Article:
Think about ways to add interactivity to the traditional paper card. Use a QR code or custom URL. Tell people why the links are worth visiting right on the card: “For a full resume, visit” or “Scan the QR to view my portfolio.”

Remember that many potential clients may never meet you in person first. Make sure your “card” includes a digital version – especially if you are in a web-related design field. (You can read more about digital business cards in a previous Design Shack article.) Check out free digital business card sites such as about.me or flavors.me. Apps that digitize cards – Bump, CardMunch, Shoeboxed and CardFlick — are also gaining popularity, making it even more important to think about scan-ability in the design process.

Think Minimal Design, Strong Text

cheang
papirus

Speaking of making a card easy to scan digitally, a minimalistic design scheme can really help.

Lots of negative space – but it does not have to be white – and simple type can go a long way. The KISS (keep it simple, stupid) design philosophy is often one of the best when it comes to small spaces. Use this when designing a business card – it is the ultimate printed small space.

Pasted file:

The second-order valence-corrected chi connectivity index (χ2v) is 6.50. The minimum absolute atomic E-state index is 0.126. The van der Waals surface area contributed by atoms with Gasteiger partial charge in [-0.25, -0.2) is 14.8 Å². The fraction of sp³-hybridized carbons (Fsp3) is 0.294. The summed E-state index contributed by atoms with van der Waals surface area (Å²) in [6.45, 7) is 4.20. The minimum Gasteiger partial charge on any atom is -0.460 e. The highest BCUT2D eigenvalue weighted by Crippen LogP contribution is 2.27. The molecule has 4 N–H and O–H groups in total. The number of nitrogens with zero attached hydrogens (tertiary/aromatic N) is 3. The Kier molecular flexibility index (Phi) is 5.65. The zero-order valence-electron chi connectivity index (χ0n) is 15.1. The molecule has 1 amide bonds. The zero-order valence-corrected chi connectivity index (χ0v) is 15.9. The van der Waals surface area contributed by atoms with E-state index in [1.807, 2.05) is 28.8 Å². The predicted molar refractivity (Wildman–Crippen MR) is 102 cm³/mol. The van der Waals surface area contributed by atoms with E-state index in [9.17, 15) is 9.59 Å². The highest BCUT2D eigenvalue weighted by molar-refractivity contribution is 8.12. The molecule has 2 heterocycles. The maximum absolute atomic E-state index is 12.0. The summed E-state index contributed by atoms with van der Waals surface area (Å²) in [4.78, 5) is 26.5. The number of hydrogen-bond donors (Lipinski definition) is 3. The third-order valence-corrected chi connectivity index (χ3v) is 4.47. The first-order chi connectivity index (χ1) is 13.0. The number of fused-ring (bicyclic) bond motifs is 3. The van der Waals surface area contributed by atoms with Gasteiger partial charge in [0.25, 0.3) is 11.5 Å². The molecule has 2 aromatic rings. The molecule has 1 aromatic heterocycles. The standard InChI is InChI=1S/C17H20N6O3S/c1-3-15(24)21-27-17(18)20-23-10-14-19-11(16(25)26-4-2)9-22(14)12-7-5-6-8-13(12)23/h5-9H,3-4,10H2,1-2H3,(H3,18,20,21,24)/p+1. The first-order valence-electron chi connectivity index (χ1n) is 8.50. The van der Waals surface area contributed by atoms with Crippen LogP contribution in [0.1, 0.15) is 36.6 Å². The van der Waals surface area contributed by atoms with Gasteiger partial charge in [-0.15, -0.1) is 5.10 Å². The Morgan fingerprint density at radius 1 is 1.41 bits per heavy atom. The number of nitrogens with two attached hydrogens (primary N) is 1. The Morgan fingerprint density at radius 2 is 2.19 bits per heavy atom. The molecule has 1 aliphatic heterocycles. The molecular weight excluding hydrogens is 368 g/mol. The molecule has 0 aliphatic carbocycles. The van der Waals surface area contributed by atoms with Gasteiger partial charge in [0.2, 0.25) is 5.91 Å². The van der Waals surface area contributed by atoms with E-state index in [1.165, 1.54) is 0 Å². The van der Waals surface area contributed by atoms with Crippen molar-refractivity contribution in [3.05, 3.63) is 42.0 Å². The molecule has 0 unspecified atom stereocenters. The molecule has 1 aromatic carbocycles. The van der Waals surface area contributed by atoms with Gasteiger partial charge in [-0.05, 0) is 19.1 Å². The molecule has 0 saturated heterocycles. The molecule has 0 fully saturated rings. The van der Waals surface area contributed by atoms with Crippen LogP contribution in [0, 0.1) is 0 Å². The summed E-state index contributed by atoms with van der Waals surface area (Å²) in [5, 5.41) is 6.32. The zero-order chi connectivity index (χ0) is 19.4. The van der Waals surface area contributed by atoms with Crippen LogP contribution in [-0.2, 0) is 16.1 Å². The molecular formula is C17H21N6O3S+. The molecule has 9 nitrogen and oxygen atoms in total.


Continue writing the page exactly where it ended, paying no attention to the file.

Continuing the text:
The best thing to pair with a simple design scheme? Strong text.

The most important aspect is the words. Make sure everything is clearly readable. Dark text on a light background is a time-tested business card option for the simple reason that it is easy to read. Light text on a dark background can also be easy to read and striking but make sure to invest in a good-quality print so every work is crystal clear.

Font size in important. Generally text on a business card is between 8 and 15 points, with your name (or company name) as the largest element on the card and contact information that is slightly smaller. Try to avoid text is that below 8 points and opt for even larger text if using a novelty or condensed typeface. The key is for the card to be readable.